The ‘Great Resignation‘ may be over, but that doesn’t mean that employers’ resignation woes have ended.
A survey of 3,700 employees and 400 employers in the US by iHire found that voluntary resignation remained steady in 2023 – compared to 2022 figures.
43% of those surveyed said they had quit a job in the last 12 months, this is up 5% from 2022. In addition, 73% of employers said the majority of their turnover was voluntary – in other words, layoffs were not impacting these quit rates.
And this trend is going nowhere. 39% of employees expect to leave their current job within the year (34% are unsure), while 13% of employers anticipate turnover to increase in the next three months and almost half (47%) think it’ll stay the same.
Pay is not the main driver of high quit rates
Interestingly, these continuing resignations come despite overall job satisfaction increasing 16% over the last year.
In 2023, 56% of workers told iHire they were satisfied with their current or most recent jobs.
So, what is pushing employees to continue to resign in large numbers?
CEO of iHire Steve Flook shared: “Although survey respondents expressed greater job satisfaction, today’s talent won’t hesitate to pursue a new opportunity if they believe it better aligns with their values and aspirations.”
However, talking exclusively to UNLEASH about the findings, iHire’s CPO Lisa Shuster adds: “We were most surprised to find that pay hasn’t been the main driver of turnover in 2023.”
In fact, iHire’s study found that pay was the 7th reason for leaving (20%) – coming in at number one was toxic or negative work environment (36%).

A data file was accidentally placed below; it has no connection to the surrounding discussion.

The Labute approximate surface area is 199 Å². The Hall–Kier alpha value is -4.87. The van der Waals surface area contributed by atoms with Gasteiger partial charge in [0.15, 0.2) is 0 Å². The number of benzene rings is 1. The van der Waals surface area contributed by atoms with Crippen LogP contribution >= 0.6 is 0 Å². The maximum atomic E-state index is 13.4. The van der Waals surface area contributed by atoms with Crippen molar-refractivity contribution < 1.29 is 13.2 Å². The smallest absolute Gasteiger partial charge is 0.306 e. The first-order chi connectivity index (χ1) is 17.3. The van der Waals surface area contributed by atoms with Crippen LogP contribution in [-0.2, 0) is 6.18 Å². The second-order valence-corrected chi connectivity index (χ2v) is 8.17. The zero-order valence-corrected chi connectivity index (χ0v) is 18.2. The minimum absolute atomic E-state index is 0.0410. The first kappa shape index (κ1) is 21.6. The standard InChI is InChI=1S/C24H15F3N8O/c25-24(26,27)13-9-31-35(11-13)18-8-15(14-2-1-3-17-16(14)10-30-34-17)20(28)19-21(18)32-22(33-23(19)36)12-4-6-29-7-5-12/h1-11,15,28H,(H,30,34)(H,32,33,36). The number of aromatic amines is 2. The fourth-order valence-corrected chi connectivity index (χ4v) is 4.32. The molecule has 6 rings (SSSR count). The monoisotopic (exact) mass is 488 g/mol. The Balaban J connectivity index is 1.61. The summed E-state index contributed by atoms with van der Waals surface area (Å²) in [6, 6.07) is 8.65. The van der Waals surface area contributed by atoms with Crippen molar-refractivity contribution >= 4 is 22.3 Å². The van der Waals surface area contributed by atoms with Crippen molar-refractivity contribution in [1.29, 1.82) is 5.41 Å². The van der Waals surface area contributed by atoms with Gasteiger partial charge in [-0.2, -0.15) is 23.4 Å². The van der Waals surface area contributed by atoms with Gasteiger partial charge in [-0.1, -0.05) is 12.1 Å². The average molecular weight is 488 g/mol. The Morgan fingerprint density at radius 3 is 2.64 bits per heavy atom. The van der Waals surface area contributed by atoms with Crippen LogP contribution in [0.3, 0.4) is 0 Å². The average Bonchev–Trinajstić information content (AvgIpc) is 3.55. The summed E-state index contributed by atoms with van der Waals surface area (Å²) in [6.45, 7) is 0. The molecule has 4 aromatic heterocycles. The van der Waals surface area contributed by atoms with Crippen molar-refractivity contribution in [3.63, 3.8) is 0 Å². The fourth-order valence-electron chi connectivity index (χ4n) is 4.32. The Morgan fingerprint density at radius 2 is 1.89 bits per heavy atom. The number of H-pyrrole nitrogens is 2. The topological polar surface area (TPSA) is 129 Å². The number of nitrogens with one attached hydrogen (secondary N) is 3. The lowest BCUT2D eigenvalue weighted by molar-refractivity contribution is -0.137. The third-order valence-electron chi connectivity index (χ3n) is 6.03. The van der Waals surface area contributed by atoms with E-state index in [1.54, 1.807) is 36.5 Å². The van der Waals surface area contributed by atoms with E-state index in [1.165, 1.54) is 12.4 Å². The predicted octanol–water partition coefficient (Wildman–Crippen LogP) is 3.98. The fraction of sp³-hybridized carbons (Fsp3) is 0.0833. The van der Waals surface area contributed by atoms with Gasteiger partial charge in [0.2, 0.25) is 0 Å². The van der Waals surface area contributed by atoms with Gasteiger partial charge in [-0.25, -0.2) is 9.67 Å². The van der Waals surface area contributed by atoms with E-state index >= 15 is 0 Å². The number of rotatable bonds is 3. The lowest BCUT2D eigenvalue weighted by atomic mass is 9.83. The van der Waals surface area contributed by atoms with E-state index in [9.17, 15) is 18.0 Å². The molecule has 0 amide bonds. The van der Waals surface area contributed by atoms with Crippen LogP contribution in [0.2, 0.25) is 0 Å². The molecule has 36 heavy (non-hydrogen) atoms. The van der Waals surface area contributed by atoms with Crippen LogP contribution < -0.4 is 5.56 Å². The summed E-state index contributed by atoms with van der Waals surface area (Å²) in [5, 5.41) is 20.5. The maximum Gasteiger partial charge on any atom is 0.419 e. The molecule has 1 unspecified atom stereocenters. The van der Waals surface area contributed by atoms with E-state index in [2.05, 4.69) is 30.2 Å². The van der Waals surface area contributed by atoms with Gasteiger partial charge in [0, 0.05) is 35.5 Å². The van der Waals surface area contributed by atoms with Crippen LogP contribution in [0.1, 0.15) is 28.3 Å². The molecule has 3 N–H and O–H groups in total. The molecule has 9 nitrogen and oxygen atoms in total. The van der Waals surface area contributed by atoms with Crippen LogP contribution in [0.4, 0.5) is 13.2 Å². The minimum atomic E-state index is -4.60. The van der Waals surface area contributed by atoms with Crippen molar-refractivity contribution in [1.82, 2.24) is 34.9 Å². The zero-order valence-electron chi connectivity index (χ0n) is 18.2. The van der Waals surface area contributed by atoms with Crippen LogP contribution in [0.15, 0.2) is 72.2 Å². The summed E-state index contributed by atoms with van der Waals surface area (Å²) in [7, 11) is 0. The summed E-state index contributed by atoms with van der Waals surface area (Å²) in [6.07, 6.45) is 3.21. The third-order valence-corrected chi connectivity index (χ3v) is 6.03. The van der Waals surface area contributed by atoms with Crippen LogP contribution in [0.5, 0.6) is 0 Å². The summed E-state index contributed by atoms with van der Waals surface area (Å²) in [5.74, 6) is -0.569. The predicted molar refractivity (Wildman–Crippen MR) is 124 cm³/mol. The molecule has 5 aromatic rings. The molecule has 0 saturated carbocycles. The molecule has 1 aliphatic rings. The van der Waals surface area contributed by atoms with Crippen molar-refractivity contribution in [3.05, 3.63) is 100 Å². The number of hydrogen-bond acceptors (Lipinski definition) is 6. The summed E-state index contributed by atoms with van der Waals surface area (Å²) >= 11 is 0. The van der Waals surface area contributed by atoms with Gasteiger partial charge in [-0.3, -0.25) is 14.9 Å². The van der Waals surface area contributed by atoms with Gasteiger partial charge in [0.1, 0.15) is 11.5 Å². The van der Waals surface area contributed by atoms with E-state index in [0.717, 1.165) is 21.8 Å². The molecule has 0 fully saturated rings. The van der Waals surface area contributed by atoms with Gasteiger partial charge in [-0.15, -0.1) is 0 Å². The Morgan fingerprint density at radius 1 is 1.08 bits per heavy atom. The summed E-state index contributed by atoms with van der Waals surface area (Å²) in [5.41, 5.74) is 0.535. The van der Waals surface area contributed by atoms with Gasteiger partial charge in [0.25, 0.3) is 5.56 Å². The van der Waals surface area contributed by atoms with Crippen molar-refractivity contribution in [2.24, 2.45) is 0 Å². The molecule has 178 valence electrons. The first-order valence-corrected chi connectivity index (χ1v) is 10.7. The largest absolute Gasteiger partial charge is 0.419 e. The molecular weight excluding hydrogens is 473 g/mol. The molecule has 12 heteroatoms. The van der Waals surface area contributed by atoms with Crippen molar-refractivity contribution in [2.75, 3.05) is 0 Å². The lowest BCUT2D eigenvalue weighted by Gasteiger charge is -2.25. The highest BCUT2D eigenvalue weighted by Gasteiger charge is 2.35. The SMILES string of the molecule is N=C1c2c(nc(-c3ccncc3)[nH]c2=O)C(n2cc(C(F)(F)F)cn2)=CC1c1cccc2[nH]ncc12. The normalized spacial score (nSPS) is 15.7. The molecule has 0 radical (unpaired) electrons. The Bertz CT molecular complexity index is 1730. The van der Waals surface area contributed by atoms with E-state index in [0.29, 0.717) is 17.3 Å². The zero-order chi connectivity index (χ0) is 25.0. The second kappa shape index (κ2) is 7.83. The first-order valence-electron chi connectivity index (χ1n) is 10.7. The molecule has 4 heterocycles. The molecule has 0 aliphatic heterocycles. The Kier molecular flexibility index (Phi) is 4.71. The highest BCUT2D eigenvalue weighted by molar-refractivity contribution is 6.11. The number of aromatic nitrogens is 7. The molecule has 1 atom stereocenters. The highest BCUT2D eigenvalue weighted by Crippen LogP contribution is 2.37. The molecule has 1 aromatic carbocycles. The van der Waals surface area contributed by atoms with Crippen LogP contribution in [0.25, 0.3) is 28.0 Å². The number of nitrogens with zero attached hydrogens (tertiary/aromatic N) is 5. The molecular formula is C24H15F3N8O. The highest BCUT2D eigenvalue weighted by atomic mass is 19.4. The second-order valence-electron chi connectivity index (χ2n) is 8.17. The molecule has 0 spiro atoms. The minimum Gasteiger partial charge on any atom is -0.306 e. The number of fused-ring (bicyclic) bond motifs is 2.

However, an issue is that employees aren’t being honest in their exit interviews.
Shuster explains: “When we asked employers to identify the most common reasons departing employees are giving for turning in their two weeks’ notices, unsatisfactory pay was the second most popular answer.”
The reason for dishonesty is “perhaps because of a lack of psychological safety and trust due to the aforementioned toxicity and poor relationships with management”.
A lot of food for thought with CHROs and their teams here, but Shuster’s top advice for her HR peers who want to “get to the bottom of turnover” and succeed at retention is this: “Employers need to focus on culture and the employee experience”.
She continues: “Creating and nurturing work environments characterized by communication, transparency, and empathy will be more critical than giving pay raises, as competitive pay has become table stakes in today’s labor market.
“Offering greater flexibility in where and how work gets done, providing upskilling and reskilling opportunities, supporting associates’ mental health and wellbeing, and showing meaningful appreciation are good places to start.”
Sign up to the UNLEASH Newsletter
Get the Editor’s picks of the week delivered straight to your inbox!